Why Gratitude Is GoodNov 02, 2023 03:47PM ● By Dr. Rodger
Need some motivation for practicing gratitude this Thanksgiving? Robert Emmons, the world's leading scientific expert on gratitude, reveals why gratitude is good for our bodies, our minds, and our relationships.
With Thanksgiving approaching, we’ll all soon be taking time to acknowledge what we’re grateful for. It’s a nice gesture, of course, but why do we do it? What good is gratitude?
People systematically cultivate gratitude, usually by keeping a “gratitude journal” in which they regularly record the things for which they’re grateful. Gratitude journals and other gratitude practices often seem simple and basic; in studies, people who kept gratitude journals for just three weeks their results have been found to be overwhelming. Studies done on more than one thousand people, from ages eight to 80, found that people who practice gratitude consistently report a host of benefits. The social benefits are especially significant here because, after all, gratitude is a social emotion. It is seen as a relationship-strengthening emotion because it requires us to see how we’ve been supported and affirmed by other people.
This cuts to the very heart of the definition of gratitude, which has two components. First, it’s an affirmation of goodness. We affirm that there are good things in the world, gifts and benefits we’ve received. This doesn’t mean that life is perfect; it doesn’t ignore complaints, burdens, and hassles. But when we look at life as a whole, gratitude encourages us to identify some amount of goodness in our lives.
The second part of gratitude is figuring out where that goodness comes from. We recognize the sources of this goodness as being outside of ourselves. It didn’t stem from anything we necessarily did ourselves in which we might take pride. We can appreciate positive traits in ourselves, but I think true gratitude involves a humble dependence on others. We acknowledge that other people or even higher powers, if you’re of a spiritual mindset, gave us many gifts, big and small, to help us achieve goodness in our lives.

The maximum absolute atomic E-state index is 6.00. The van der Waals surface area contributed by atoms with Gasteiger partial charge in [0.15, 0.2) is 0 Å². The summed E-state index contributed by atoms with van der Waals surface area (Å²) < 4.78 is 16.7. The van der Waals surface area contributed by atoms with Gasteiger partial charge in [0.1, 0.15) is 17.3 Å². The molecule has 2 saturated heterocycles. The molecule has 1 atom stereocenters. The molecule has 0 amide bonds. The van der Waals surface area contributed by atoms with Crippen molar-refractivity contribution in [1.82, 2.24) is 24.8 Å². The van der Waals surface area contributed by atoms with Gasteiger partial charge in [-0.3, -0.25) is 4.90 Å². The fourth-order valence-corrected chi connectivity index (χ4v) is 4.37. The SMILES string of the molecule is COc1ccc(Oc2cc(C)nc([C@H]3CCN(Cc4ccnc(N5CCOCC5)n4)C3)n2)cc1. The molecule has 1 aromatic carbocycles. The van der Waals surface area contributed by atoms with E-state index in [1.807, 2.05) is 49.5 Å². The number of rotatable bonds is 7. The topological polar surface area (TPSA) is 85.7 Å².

Gratitude makes us appreciate the value of something, and when we appreciate the value of something, we extract more benefits from it; we’re less likely to take it for granted.
In effect, I think gratitude allows us to participate more in life. We notice the positives more, and that magnifies the pleasures you get from life. Instead of adapting to goodness, we celebrate goodness. We spend so much time watching things, movies, computer screens, and sports, but with gratitude, we become greater participants in our lives as opposed to spectators.
Have a great Thanksgiving everyone…